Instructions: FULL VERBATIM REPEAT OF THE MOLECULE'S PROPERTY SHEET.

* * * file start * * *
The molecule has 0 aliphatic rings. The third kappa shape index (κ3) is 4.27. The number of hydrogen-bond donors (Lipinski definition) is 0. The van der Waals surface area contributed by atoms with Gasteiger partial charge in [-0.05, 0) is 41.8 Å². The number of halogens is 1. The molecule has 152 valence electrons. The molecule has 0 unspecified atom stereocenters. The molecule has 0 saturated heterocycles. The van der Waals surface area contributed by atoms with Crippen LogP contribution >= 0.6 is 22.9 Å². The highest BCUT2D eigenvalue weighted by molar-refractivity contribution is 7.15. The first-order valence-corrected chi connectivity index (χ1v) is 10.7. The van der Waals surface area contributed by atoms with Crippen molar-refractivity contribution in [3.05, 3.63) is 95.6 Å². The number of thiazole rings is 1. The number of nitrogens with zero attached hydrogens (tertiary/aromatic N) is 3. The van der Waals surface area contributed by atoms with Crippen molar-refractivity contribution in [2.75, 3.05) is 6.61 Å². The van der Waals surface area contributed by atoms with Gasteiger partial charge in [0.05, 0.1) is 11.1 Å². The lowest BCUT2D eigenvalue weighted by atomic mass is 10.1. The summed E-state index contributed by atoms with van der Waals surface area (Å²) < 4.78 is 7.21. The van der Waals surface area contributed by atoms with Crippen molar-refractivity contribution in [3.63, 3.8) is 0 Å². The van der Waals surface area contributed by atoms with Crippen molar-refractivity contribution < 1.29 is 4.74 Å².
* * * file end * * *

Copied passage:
The molecule has 0 aliphatic rings. The third kappa shape index (κ3) is 4.27. The number of hydrogen-bond donors (Lipinski definition) is 0. The van der Waals surface area contributed by atoms with Gasteiger partial charge in [-0.05, 0) is 41.8 Å². The number of halogens is 1. The molecule has 152 valence electrons. The molecule has 0 unspecified atom stereocenters. The molecule has 0 saturated heterocycles. The van der Waals surface area contributed by atoms with Crippen LogP contribution >= 0.6 is 22.9 Å². The highest BCUT2D eigenvalue weighted by molar-refractivity contribution is 7.15. The first-order valence-corrected chi connectivity index (χ1v) is 10.7. The van der Waals surface area contributed by atoms with Crippen molar-refractivity contribution in [3.05, 3.63) is 95.6 Å². The number of thiazole rings is 1. The number of nitrogens with zero attached hydrogens (tertiary/aromatic N) is 3. The van der Waals surface area contributed by atoms with Crippen molar-refractivity contribution in [2.75, 3.05) is 6.61 Å². The van der Waals surface area contributed by atoms with Gasteiger partial charge in [0.05, 0.1) is 11.1 Å². The lowest BCUT2D eigenvalue weighted by atomic mass is 10.1. The summed E-state index contributed by atoms with van der Waals surface area (Å²) < 4.78 is 7.21. The van der Waals surface area contributed by atoms with Crippen molar-refractivity contribution in [3.63, 3.8) is 0 Å². The van der Waals surface area contributed by atoms with Crippen molar-refractivity contribution < 1.29 is 4.74 Å².